Thursday, September 4, 2014


Bridge over Troubled Water, Kiawah Island, SC

I recently read a column written by Regina Brett with forty five life lessons she had penned on the occasion of her “odometer turning 90”. None of us has enough time in a lifetime to learn everything we need to know, but we can learn from the lessons learned by others that have gone before us. So I enjoy gleaning what insights and truths I can find in these musings, because they’re like pebbles in the good road of life that help us keep our footing. And really, many problems are simply well disguised opportunities! To paraphrase Kipling, if we can keep our head while all about us are losing theirs, we’ll succeed in life and be able to press onward. Our attitude in approaching any problem is golden and even large issues can be broken down into their inevitable components to make them more manageable.

Dealing with life in general and the storms of life in particular are common realities for everyone. The column contained a handful of insights that I especially liked beginning with the observation that “Life isn’t fair, but it’s good”. Once we come to terms with this reality, life can definitely become more enjoyable. No one is being singled out for challenging problems. We all get our fair share, but I’ve learned that although we can’t always control these bumps in the road, we can control our response to them.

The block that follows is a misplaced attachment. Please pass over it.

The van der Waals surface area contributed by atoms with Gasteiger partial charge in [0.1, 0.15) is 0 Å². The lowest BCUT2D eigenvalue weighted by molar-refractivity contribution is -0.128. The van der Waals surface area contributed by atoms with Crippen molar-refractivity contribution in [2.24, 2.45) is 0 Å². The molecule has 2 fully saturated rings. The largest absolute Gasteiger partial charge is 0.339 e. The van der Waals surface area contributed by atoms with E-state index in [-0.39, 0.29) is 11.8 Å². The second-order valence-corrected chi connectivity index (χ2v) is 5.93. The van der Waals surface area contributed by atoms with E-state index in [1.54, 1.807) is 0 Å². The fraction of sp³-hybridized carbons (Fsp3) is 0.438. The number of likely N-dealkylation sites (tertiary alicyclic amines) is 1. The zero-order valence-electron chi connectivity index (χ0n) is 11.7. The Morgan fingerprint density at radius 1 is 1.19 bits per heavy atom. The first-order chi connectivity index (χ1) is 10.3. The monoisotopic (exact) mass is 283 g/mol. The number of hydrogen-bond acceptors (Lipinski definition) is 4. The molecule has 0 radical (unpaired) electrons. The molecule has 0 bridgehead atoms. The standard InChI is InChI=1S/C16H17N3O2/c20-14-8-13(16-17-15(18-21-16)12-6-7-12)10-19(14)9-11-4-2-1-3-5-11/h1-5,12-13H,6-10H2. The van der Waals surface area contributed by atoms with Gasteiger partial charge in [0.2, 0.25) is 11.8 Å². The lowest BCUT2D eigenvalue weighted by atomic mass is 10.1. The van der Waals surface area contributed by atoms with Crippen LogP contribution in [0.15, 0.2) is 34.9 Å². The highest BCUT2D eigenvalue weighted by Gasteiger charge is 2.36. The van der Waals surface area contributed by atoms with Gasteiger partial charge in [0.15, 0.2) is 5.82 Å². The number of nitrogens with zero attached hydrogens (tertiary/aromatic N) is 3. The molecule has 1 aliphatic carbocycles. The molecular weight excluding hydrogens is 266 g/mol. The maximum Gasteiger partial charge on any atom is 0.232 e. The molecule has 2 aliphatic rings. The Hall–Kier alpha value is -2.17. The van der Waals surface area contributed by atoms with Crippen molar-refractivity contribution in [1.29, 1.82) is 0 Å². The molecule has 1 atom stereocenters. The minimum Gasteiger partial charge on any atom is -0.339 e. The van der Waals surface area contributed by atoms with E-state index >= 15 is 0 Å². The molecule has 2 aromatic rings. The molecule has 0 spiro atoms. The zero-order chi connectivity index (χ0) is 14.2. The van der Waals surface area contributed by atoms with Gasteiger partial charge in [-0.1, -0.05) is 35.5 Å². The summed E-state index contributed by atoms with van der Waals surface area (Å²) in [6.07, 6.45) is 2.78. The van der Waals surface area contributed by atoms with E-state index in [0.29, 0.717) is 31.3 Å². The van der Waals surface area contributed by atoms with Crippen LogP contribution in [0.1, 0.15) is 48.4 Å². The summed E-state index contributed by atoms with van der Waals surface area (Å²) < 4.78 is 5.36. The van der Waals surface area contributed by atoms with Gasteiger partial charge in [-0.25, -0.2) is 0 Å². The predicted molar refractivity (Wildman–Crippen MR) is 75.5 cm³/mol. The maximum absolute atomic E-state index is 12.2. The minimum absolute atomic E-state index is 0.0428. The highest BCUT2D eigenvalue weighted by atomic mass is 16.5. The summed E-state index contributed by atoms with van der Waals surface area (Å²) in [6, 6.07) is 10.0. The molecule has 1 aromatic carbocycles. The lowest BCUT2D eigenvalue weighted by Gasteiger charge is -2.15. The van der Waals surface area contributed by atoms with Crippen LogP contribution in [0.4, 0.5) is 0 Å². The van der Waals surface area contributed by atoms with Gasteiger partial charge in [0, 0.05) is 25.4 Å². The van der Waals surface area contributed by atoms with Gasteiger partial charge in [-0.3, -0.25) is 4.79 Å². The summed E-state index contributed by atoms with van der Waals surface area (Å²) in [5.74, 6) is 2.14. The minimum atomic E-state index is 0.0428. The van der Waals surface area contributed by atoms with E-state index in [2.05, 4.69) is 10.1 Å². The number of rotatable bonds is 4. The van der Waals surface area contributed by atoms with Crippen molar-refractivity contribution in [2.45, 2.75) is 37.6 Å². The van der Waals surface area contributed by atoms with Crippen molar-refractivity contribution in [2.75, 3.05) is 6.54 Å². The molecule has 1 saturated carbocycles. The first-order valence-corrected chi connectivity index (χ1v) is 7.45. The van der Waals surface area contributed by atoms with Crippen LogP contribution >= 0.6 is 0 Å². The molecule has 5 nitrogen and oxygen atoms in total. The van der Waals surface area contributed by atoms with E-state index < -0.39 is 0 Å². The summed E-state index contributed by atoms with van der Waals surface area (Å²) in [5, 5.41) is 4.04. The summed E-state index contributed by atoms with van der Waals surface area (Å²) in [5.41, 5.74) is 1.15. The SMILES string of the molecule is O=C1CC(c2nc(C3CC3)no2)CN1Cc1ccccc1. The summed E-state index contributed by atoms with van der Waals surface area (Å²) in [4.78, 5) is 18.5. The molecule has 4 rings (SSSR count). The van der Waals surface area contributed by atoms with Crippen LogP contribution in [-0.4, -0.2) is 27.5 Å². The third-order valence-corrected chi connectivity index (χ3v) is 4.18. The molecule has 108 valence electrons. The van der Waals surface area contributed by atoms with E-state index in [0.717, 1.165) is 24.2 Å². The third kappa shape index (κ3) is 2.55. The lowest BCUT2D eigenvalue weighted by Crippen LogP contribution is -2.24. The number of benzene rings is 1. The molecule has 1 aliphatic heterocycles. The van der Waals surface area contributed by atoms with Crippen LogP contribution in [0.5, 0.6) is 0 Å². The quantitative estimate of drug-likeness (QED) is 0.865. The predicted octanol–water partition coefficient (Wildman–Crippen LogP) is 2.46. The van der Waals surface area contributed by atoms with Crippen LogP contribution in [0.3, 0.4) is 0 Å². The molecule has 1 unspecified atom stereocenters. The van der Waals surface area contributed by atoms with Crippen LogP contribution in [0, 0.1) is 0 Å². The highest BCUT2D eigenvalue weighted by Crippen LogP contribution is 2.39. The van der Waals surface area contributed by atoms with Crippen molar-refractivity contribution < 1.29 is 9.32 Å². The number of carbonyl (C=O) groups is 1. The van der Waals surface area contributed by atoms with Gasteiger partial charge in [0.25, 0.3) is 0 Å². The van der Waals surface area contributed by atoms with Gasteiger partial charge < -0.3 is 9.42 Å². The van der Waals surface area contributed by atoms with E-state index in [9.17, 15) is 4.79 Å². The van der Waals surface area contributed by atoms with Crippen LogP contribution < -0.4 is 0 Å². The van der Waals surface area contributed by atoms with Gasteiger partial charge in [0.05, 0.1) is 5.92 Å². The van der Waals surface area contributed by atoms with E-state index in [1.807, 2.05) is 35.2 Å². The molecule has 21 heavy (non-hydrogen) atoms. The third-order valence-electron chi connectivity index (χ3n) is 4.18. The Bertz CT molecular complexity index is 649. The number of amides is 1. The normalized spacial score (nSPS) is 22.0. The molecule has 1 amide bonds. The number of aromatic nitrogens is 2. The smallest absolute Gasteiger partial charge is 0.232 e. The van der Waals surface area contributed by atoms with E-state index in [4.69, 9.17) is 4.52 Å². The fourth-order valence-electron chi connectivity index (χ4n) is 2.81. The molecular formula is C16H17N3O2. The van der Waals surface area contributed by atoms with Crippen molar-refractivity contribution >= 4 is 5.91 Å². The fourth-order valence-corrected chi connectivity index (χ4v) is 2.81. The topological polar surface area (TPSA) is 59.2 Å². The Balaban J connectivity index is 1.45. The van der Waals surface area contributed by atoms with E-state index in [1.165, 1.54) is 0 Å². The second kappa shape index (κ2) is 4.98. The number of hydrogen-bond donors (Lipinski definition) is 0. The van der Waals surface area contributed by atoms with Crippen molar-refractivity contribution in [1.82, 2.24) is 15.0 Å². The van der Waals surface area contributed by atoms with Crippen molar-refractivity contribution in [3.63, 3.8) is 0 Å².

I’ve also considered many times that some folks simply seem to have a much easier path to travel in life than others. And I’ve learned that when someone attacks my credibility or cuts me off on an Interstate highway, my response should be measured. No one can take our self-confidence or self-control without our permission. Ms. Brett counsels that we shouldn’t compare our life to others or be too quick to judge because “You have no idea what their journey is all about”. When some erratic driver gives me grief out on the open road, I now give them all the room they need to drive ahead of me. You never know what’s going on in their head at the time. I’d rather have them in a position where they can be monitored versus in my rear view mirror. Which leads to one of my favorites, “If we threw our problems in a pile and saw everyone else’s, we’d grab ours back”! That’s probably more correct than we’d ever like to admit!

I’ve also used one of her reflective thoughts every so often that we should “Frame every so called disaster with these words, ‘In five years, will this matter’? And even more to the point, in fifty years who will really care? And every time we think that we’re being rejected, we may just be being redirected to something better!

Finally, one of my all-time favorite truths is that we can never cross the same river twice, for by then both the river and we have changed. Ms. Brett observes that “However good or bad a situation is, it will change”. The only constant in this world is change, so we might as well pull on our big boy or big girl pants and embrace it! She leaves us with the encouraging thought that “Everything can change in the blink of an eye, but don’t worry, God never blinks”! And like a bridge over troubled waters, trusting in the ultimate love of our eternal Father will enable us to lie down in green pastures and give us peace.

No comments:

Post a Comment